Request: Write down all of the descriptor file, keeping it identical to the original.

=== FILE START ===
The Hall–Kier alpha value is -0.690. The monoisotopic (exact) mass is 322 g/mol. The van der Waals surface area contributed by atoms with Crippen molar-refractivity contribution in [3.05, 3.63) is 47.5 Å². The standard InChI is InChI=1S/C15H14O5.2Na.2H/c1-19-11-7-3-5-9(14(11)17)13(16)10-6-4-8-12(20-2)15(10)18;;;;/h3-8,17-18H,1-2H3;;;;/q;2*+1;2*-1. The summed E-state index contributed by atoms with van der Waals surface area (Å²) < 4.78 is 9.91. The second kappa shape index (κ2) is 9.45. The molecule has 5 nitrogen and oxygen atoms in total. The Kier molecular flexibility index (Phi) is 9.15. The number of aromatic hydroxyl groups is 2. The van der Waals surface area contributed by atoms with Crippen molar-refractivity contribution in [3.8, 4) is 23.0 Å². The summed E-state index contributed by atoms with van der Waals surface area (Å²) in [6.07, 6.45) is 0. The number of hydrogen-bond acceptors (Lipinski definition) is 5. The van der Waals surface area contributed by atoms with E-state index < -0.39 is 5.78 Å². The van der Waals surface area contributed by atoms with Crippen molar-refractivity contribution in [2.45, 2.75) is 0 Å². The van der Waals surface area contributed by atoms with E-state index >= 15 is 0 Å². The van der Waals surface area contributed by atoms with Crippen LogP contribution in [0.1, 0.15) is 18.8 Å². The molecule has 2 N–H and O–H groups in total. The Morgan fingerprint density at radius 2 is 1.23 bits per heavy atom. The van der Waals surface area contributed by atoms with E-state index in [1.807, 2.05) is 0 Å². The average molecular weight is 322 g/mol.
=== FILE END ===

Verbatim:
The Hall–Kier alpha value is -0.690. The monoisotopic (exact) mass is 322 g/mol. The van der Waals surface area contributed by atoms with Crippen molar-refractivity contribution in [3.05, 3.63) is 47.5 Å². The standard InChI is InChI=1S/C15H14O5.2Na.2H/c1-19-11-7-3-5-9(14(11)17)13(16)10-6-4-8-12(20-2)15(10)18;;;;/h3-8,17-18H,1-2H3;;;;/q;2*+1;2*-1. The summed E-state index contributed by atoms with van der Waals surface area (Å²) < 4.78 is 9.91. The second kappa shape index (κ2) is 9.45. The molecule has 5 nitrogen and oxygen atoms in total. The Kier molecular flexibility index (Phi) is 9.15. The number of aromatic hydroxyl groups is 2. The van der Waals surface area contributed by atoms with Crippen molar-refractivity contribution in [3.8, 4) is 23.0 Å². The summed E-state index contributed by atoms with van der Waals surface area (Å²) in [6.07, 6.45) is 0. The number of hydrogen-bond acceptors (Lipinski definition) is 5. The van der Waals surface area contributed by atoms with E-state index < -0.39 is 5.78 Å². The van der Waals surface area contributed by atoms with Crippen molar-refractivity contribution in [2.45, 2.75) is 0 Å². The van der Waals surface area contributed by atoms with E-state index >= 15 is 0 Å². The van der Waals surface area contributed by atoms with Crippen LogP contribution in [0.1, 0.15) is 18.8 Å². The molecule has 2 N–H and O–H groups in total. The Morgan fingerprint density at radius 2 is 1.23 bits per heavy atom. The van der Waals surface area contributed by atoms with E-state index in [1.807, 2.05) is 0 Å². The average molecular weight is 322 g/mol.